Organ transplants usually save lives, but for one Maryland man, it led to his death.
A Jones County man donated a rabies-infected kidney in 2011 that wound up killing a man. Health officials say the man, William Small of Trenton, had not been tested for rabies prior to his donation.
9 On Your Side spoke to an organ donation agency in Greenville about why this may have happened.
CEO Lloyd Jordan of Carolina Donor Services says bodies are usually examined for animal bites before any transplants, but organs are not tested for rabies.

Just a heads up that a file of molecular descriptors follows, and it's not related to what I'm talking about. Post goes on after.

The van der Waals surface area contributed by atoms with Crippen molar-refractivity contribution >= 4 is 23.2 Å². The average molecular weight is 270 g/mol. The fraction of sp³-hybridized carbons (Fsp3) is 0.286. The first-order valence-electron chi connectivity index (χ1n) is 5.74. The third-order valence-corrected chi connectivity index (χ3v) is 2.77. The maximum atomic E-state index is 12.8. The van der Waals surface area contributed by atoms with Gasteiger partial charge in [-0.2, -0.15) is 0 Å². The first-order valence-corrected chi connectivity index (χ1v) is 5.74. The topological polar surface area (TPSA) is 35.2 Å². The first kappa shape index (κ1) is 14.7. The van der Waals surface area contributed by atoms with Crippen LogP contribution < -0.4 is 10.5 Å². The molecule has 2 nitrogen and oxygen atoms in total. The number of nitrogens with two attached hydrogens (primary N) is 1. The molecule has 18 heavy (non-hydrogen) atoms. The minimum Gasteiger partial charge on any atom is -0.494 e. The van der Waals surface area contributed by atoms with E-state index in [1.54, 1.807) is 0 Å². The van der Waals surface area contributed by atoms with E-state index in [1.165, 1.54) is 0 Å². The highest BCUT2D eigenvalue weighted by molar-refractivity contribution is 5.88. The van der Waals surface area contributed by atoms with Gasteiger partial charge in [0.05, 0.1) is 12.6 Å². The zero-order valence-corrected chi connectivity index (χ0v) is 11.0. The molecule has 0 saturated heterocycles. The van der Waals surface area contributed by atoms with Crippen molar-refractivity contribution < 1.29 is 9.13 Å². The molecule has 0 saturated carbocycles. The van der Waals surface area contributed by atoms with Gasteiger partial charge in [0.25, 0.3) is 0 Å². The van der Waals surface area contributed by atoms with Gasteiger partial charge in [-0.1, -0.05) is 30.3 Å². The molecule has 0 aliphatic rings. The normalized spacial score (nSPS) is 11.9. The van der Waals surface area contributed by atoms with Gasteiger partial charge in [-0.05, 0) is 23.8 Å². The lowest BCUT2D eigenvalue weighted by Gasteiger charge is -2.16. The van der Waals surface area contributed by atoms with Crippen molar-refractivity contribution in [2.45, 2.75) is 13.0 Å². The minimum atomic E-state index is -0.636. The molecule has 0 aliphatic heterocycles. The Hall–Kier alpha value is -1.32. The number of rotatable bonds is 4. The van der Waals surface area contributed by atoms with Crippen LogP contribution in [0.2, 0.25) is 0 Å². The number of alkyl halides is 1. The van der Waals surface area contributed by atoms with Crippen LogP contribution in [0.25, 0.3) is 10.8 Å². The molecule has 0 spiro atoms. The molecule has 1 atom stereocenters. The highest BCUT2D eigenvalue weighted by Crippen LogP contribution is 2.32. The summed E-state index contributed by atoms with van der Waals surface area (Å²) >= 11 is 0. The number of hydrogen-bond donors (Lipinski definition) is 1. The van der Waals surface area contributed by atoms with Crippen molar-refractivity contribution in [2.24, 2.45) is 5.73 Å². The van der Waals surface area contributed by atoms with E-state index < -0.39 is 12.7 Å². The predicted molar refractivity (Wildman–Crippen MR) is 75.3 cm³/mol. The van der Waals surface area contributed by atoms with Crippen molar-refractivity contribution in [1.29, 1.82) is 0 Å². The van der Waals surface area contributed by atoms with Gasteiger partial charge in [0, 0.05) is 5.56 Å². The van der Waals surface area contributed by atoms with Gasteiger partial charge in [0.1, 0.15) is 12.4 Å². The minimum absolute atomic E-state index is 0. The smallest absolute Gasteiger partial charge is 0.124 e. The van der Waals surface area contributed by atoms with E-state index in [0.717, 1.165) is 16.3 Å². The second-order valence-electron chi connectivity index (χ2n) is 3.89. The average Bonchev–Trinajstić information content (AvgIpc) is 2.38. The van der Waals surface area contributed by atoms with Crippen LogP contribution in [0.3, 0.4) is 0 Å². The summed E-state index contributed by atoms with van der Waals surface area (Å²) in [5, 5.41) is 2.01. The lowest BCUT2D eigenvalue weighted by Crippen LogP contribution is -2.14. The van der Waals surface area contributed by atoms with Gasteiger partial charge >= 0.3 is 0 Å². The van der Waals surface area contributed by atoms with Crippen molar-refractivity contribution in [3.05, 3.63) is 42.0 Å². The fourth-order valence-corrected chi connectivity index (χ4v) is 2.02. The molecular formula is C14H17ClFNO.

"There's not really a test designed that fits within the time frame to get the test results back for when the organs can be transplanted," said Jordan.
There have been 550,000 transplants since 1998, and this is the second time someone has died from a rabies-infected transplant, said Jordan.
It's a case of potential government corruption. And day two of a former lawmaker's criminal trial was all about connecting the dots that allegedly led to theft and fraud.
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